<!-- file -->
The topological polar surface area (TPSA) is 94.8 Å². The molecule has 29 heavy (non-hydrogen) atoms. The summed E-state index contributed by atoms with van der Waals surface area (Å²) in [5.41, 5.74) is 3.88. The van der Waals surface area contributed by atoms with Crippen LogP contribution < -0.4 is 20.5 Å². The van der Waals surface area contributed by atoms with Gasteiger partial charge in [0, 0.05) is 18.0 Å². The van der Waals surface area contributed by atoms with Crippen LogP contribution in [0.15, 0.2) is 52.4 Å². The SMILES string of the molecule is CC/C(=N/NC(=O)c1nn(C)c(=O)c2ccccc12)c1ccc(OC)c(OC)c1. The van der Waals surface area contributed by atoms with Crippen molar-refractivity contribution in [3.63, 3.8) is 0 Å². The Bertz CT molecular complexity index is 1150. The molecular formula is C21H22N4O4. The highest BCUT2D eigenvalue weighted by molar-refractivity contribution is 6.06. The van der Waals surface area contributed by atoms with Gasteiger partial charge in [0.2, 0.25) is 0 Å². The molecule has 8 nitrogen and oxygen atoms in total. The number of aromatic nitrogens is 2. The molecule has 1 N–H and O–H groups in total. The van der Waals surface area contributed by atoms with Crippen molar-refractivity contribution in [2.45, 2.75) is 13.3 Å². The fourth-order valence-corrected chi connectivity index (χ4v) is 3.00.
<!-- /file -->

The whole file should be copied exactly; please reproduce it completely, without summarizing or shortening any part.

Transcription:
The topological polar surface area (TPSA) is 94.8 Å². The molecule has 29 heavy (non-hydrogen) atoms. The summed E-state index contributed by atoms with van der Waals surface area (Å²) in [5.41, 5.74) is 3.88. The van der Waals surface area contributed by atoms with Crippen LogP contribution < -0.4 is 20.5 Å². The van der Waals surface area contributed by atoms with Gasteiger partial charge in [0, 0.05) is 18.0 Å². The van der Waals surface area contributed by atoms with Crippen LogP contribution in [0.15, 0.2) is 52.4 Å². The SMILES string of the molecule is CC/C(=N/NC(=O)c1nn(C)c(=O)c2ccccc12)c1ccc(OC)c(OC)c1. The van der Waals surface area contributed by atoms with Crippen molar-refractivity contribution in [3.63, 3.8) is 0 Å². The Bertz CT molecular complexity index is 1150. The molecular formula is C21H22N4O4. The highest BCUT2D eigenvalue weighted by molar-refractivity contribution is 6.06. The van der Waals surface area contributed by atoms with Gasteiger partial charge in [0.2, 0.25) is 0 Å². The molecule has 8 nitrogen and oxygen atoms in total. The number of aromatic nitrogens is 2. The molecule has 1 N–H and O–H groups in total. The van der Waals surface area contributed by atoms with Crippen molar-refractivity contribution in [2.45, 2.75) is 13.3 Å². The fourth-order valence-corrected chi connectivity index (χ4v) is 3.00.